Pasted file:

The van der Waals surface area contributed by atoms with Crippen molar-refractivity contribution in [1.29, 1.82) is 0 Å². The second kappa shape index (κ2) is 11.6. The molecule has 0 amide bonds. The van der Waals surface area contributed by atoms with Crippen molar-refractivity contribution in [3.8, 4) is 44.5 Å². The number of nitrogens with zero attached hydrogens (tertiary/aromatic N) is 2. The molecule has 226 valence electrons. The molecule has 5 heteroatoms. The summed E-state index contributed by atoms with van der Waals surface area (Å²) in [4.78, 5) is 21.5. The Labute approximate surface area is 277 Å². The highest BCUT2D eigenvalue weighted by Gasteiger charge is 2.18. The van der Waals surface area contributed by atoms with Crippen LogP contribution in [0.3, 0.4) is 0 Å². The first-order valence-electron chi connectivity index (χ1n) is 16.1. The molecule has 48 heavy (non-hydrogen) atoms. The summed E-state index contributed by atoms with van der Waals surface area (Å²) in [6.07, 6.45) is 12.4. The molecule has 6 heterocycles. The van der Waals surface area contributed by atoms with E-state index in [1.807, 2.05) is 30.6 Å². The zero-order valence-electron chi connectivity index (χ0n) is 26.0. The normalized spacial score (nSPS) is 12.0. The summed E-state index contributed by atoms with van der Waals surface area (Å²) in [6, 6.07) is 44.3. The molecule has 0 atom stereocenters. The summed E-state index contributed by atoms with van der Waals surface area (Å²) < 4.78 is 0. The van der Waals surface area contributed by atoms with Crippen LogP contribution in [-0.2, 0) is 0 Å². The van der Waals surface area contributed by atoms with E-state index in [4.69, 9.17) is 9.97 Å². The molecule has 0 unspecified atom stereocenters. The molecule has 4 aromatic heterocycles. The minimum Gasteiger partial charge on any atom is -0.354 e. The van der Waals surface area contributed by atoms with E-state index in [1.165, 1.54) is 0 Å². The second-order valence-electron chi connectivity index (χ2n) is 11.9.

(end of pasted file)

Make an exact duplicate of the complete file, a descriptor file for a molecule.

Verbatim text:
The van der Waals surface area contributed by atoms with Crippen molar-refractivity contribution in [1.29, 1.82) is 0 Å². The second kappa shape index (κ2) is 11.6. The molecule has 0 amide bonds. The van der Waals surface area contributed by atoms with Crippen molar-refractivity contribution in [3.8, 4) is 44.5 Å². The number of nitrogens with zero attached hydrogens (tertiary/aromatic N) is 2. The molecule has 226 valence electrons. The molecule has 5 heteroatoms. The summed E-state index contributed by atoms with van der Waals surface area (Å²) in [4.78, 5) is 21.5. The Labute approximate surface area is 277 Å². The highest BCUT2D eigenvalue weighted by Gasteiger charge is 2.18. The van der Waals surface area contributed by atoms with Crippen LogP contribution in [0.3, 0.4) is 0 Å². The first-order valence-electron chi connectivity index (χ1n) is 16.1. The molecule has 48 heavy (non-hydrogen) atoms. The summed E-state index contributed by atoms with van der Waals surface area (Å²) in [6.07, 6.45) is 12.4. The molecule has 6 heterocycles. The van der Waals surface area contributed by atoms with E-state index in [1.807, 2.05) is 30.6 Å². The zero-order valence-electron chi connectivity index (χ0n) is 26.0. The normalized spacial score (nSPS) is 12.0. The summed E-state index contributed by atoms with van der Waals surface area (Å²) in [6, 6.07) is 44.3. The molecule has 0 atom stereocenters. The summed E-state index contributed by atoms with van der Waals surface area (Å²) < 4.78 is 0. The van der Waals surface area contributed by atoms with Crippen LogP contribution in [-0.2, 0) is 0 Å². The van der Waals surface area contributed by atoms with E-state index in [4.69, 9.17) is 9.97 Å². The molecule has 0 unspecified atom stereocenters. The molecule has 4 aromatic heterocycles. The minimum Gasteiger partial charge on any atom is -0.354 e. The van der Waals surface area contributed by atoms with E-state index in [1.165, 1.54) is 0 Å². The second-order valence-electron chi connectivity index (χ2n) is 11.9.